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Costello, M. (2004). Aesthetic Experience in Visual Art. Free Associations, 11(3):353-399.

(2004). Free Associations, 11(3):353-399

Aesthetic Experience in Visual Art

Marie Costello

Introduction

The Discovery of The relevance of dynamic unconscious processes, which started with Freud's explorations of the mind over a century ago, ushered in a way of thinking that has been applied to many aspects of human relations and cultural life. One of these aspects is a particular trajectory of creative enquiry into the nature of artistic endeavour and the approach to the study of aesthetics. Psychoanalytic concepts can be used to help us understand a particular way of thinking about what constitutes a successful work of art, the creative urge in artists, and the reasons why the beholder derives so much pleasure from an artefact. It is the purpose of this study to explore aesthetic experience in visual art, understood in terms of psychoanalytic concepts, using the work of the artist Paul Cézanne to help illustrate the thesis.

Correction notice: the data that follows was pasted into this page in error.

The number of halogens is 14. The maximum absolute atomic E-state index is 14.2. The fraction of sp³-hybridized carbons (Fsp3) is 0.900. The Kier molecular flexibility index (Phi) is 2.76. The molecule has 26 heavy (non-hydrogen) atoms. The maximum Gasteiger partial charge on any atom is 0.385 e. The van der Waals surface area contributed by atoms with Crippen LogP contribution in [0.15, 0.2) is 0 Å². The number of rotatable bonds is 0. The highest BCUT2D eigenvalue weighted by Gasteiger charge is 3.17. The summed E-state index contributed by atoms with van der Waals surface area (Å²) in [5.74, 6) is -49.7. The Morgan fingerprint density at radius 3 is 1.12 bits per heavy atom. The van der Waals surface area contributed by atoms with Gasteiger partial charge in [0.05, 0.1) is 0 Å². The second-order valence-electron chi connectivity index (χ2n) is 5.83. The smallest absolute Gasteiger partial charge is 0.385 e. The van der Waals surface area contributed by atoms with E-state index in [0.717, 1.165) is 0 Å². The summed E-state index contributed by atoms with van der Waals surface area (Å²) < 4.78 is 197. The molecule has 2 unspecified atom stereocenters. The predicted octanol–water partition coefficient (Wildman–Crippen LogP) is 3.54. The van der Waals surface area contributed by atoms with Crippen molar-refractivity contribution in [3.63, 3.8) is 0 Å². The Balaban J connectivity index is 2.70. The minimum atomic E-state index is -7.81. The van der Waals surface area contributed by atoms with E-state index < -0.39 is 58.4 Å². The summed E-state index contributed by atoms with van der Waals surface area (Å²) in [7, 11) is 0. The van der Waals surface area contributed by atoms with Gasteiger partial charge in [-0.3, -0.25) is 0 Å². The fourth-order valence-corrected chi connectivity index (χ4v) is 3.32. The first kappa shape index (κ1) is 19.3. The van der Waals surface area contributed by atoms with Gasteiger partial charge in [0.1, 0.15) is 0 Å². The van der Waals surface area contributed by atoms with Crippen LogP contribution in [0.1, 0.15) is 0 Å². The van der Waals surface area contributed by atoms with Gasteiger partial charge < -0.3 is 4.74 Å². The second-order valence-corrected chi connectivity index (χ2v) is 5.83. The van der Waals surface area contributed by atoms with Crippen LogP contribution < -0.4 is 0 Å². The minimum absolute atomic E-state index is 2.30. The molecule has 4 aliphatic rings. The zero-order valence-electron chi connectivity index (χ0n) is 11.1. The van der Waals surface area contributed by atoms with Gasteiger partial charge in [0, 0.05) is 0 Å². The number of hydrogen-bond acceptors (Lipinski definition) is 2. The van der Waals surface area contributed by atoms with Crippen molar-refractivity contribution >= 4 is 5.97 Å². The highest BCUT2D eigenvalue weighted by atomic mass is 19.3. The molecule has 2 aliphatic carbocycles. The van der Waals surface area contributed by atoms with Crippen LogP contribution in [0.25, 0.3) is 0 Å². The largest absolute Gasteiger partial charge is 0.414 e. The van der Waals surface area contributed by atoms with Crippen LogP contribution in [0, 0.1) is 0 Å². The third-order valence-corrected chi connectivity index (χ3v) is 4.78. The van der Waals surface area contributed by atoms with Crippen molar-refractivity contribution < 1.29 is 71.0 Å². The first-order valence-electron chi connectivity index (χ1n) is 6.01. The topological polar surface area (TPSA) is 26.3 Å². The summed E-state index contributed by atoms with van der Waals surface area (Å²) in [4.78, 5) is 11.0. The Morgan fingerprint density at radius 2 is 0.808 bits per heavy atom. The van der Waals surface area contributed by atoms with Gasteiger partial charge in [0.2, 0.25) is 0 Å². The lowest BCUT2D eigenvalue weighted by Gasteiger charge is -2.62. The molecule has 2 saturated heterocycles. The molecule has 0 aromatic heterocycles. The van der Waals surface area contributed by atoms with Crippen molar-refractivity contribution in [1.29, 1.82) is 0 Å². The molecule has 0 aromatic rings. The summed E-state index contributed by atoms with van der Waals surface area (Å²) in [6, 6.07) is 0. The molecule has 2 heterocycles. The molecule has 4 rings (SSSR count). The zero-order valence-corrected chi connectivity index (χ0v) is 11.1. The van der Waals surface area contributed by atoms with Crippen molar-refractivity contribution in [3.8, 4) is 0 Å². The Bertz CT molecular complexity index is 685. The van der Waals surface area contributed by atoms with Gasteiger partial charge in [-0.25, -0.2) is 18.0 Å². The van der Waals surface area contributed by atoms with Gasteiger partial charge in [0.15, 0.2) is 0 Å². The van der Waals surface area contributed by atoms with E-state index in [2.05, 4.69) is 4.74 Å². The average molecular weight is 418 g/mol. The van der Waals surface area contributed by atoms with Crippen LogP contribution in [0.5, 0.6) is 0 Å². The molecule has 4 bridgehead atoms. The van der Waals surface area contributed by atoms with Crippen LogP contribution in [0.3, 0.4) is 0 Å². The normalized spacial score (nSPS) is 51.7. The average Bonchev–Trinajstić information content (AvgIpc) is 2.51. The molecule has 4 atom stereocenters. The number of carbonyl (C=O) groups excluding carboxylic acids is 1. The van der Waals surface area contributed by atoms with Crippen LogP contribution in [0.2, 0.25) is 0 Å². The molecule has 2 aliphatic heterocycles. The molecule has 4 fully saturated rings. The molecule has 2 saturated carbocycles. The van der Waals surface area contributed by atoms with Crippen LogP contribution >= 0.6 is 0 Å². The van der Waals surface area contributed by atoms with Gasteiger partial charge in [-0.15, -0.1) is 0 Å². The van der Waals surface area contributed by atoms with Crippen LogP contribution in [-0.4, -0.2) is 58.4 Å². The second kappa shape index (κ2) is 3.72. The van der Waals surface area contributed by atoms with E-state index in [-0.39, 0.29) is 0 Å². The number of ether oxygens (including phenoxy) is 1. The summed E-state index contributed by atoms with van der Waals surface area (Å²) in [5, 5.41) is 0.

Broadly speaking, the word ‘aesthetic’ is derived from the Greek word ‘aisthetikos’ meaning ‘things perceptible by the senses’ (Onions, 1966). Already inherent in this definition is a concept of something perceived or taken in from outside, or other than self, which has an impact on the senses. Aesthetic issues have been discussed since classical times, but they would not then be so described. The word ‘aesthetics’, was coined by the German philosopher, Alexander Baumgarten, in the middle of the eighteenth century. By it he meant the ‘science of sensory knowledge’, though the term soon began to be confined to a particular area and understood as ‘the science of sensory beauty’, i.e. the examination of taste (Cooper, 1997, p. 1).

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